I first visited the Holy Land 25 years ago, when I went with my parish on a pilgrimage. It was during the month of May, and the most memorable day was when we got up early, and drove north from Jerusalem, through the West Bank and up through the Galilee, and even further north. By now the land was becoming more mountainous, and as we climbed, I remember the countryside started to change and look Alpine, very green, covered with beautiful flowers. And then suddenly, in the distance we caught sight of Mount Hermon, shimmering in the sun.
Eventually we arrived at our destination. On the very borders of Syria and Lebanon, we came to the village of Banyas, which marks the source of the river Jordan. It felt very remote, very beautiful.
And it is the place, way north of Galilee, in the mountains, that Jesus took his disciples on that momentous occasion recounted in our Gospel today. In his day, the place was called Caesarea Philippi.
I had been asked to preside at the Eucharist at this holy site, and I was really looking forward to reading today’s Gospel at the very place where Peter confessed his faith in Jesus as the Messiah.
But what we hadn’t realized was that the day we were there was May 14th – Israel’s Independence Day. And several thousand Jewish families had also decided to come out for a day in the mountains!
I remember we thought whether it was a wise idea to celebrate the Eucharist in the open air in these circumstances. We decided we would. We found a slightly quiet place just over a hill and began to worship.
It was an extraordinary and actually unforgettable experience to be celebrating the Eucharist, and reading today’s Gospel aloud in that place, with the sounds of thousands of Jewish people coming from just over the hill.
As I reflected on the experience, I realized that Caesarea Philippi at the time of Jesus, was not an idyllic Alpine village, but a large Roman city. Jesus and his disciples would have been surrounded by crowds of people. “Who do these people say that I am?” Jesus asked his disciples. “Some say John the Baptist, but others Elijah, and still others, Jeremiah, or one of the prophets.”
He said to them, “But who do you say that I am?” And then comes the amazing intimate moment between two people. A moment of deep recognition. Jesus looks at his disciples, those who have been with him day and night over these past years. So, who am I? Simon looks at Jesus, and says “You are the Christ.” σὺ εἶ ὁ Χριστός.
And Jesus looks at Simon, and says to him, “You are Peter.” σὺ εἶ Πέτρος.
Two names, but more than names. Two vocations. Two men: one was called to be the anointed one of God. The other was called to be the rock on which the church of God was to be built. Each unique vocation was named, was articulated, was called forth.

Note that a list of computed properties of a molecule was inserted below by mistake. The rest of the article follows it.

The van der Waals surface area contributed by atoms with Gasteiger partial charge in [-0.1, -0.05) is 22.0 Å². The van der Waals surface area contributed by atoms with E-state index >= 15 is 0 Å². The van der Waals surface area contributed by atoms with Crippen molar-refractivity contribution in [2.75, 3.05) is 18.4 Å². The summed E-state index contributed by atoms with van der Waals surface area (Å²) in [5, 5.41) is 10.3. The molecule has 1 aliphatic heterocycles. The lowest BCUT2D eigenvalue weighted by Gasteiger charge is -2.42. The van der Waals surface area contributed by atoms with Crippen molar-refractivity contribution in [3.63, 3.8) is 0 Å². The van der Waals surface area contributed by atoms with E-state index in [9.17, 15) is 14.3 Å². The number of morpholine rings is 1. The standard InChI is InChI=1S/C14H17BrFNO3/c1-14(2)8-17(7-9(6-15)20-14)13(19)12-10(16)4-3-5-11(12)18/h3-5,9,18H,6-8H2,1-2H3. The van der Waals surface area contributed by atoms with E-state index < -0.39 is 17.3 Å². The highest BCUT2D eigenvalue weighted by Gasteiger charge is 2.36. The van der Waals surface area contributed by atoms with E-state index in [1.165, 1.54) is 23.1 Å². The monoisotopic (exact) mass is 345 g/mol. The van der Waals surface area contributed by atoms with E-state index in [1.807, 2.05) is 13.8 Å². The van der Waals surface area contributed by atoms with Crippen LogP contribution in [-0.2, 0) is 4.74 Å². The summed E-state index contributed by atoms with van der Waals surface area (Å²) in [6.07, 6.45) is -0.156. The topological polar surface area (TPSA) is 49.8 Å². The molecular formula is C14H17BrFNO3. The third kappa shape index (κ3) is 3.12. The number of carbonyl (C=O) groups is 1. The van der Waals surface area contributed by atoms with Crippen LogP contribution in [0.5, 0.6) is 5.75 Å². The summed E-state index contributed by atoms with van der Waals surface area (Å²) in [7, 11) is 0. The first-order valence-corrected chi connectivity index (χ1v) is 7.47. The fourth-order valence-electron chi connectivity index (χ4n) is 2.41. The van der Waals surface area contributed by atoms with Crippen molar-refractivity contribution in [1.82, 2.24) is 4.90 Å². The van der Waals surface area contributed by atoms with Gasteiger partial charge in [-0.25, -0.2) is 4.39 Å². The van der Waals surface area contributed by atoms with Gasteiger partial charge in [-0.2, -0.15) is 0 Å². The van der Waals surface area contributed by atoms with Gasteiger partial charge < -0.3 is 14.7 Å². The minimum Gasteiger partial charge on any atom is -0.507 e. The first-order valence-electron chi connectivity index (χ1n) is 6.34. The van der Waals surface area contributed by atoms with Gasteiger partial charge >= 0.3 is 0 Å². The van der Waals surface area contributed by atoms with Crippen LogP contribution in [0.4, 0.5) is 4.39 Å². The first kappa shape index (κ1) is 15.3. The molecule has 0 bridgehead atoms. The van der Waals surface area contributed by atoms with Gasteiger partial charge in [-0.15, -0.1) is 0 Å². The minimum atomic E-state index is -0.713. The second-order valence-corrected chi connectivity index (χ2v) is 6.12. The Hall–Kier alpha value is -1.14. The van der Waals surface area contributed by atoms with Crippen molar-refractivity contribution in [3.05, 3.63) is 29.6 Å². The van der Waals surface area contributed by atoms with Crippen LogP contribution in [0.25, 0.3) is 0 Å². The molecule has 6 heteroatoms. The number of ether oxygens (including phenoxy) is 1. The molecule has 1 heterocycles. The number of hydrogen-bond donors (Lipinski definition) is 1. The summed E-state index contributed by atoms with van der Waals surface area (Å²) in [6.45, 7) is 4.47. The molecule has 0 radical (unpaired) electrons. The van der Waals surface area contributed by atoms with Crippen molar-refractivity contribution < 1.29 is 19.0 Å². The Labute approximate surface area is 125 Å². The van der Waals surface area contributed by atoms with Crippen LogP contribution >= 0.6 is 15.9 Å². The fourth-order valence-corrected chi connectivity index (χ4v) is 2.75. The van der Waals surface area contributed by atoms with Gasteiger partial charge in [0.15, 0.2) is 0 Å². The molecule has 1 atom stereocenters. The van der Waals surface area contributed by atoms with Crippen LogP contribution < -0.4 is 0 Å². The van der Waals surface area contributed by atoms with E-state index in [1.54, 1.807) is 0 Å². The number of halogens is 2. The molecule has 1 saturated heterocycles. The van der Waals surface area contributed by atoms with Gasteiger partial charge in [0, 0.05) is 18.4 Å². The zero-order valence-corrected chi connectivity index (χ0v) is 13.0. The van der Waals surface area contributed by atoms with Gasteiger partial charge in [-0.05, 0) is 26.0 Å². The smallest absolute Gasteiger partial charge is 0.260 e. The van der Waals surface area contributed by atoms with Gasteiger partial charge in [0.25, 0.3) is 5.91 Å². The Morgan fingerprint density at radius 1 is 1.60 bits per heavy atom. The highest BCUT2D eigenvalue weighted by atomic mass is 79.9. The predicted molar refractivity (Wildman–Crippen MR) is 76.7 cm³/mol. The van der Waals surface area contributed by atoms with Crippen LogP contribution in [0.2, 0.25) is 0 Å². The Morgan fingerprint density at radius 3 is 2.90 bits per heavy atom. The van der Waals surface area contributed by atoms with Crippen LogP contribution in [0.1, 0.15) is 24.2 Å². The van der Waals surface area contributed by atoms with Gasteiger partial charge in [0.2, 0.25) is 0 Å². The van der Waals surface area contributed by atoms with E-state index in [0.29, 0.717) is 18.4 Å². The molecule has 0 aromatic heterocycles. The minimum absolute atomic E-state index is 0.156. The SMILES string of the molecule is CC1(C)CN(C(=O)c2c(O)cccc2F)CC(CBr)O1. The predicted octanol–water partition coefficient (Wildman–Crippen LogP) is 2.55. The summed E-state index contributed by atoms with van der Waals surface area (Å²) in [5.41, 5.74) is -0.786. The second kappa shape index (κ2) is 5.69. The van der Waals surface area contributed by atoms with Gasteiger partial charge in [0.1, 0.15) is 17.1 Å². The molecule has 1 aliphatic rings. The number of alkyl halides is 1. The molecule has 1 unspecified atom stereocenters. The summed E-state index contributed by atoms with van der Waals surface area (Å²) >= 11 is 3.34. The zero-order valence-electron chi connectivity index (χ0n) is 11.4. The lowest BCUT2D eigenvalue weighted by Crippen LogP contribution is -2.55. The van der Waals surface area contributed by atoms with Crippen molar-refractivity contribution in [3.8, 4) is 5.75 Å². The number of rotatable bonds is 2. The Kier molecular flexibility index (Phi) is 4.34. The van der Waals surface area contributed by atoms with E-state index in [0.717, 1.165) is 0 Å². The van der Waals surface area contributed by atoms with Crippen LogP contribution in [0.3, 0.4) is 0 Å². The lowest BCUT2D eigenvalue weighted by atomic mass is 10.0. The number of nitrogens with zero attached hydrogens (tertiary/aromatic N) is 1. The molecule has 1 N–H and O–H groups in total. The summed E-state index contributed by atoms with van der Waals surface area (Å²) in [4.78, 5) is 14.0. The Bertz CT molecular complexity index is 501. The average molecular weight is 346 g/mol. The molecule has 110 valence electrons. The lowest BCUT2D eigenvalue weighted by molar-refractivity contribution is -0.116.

It’s so often the case that it takes another person to help us know our own identity, our own vocation in life. “You two seem made for each other!” (Really?) Sitting on a bench in Greenwich Park, London, aged 18, my best friend suddenly turns to me and says, “Have you ever thought about being a priest?” Must be joking… But something changed in me. Something had been named, was articulated, was called forth.
“You are the Christ.” “You are the rock.” And from that moment on everything changed.
After Caesarea Philippi, after the naming of vocations, Jesus and Simon each began the momentous journey toward the working out and fulfillment of their vocations.
For Jesus it was the moment where he turned his face to Jerusalem, and began the long journey to the Cross. To fulfill his vocation, he would have to go to Jerusalem, and undergo great suffering and be killed. To fulfill his vocation meant “emptying himself, taking on the form of a slave, humbling himself and becoming obedient, to the point of death, even death on a cross.” (Phil. 2:7-8)
For Simon, although he could never have guessed or imagined, to fulfill his vocation would demand a similar self-emptying. It would be a long journey for him, too. To become the rock on which Christ’s Church could be built, he would have to pass through terrible trials, he would deny Jesus three times. But only then, when he was weak and powerless, could he let Jesus forgive him, wash him, as he had tried to do at the Last Supper, restore him, and empower him with God’s strength. It was a hard lesson to learn.
What about your vocation? Your call? The person you married, the work you do, the life you live. Was there a person, like an angel, who spoke a word which changed your life? Spoke a word which named something, articulated it, called it forth?
Or have you had a moment or moments when you heard Jesus speaking directly to you, and asking you to make a decision of faith, “Who do you say I am?” You are the Christ. σὺ εἶ ὁ Χριστός.
Today, we celebrate the Confession of Peter. But it’s also a good time to celebrate the confession of Geoffrey, John, Sally, Jane. To celebrate your own confession of faith.
But I think it’s also a great time to celebrate God’s confession of faith – his faith in you. In the quiet of this night, in the quiet of your prayers ask Jesus that same question about you. “Lord, who do you say that I am?” And I believe that he is longing for you to hear and to know in the very depth of your soul, that
“You are my beloved, in whom I am well pleased!”
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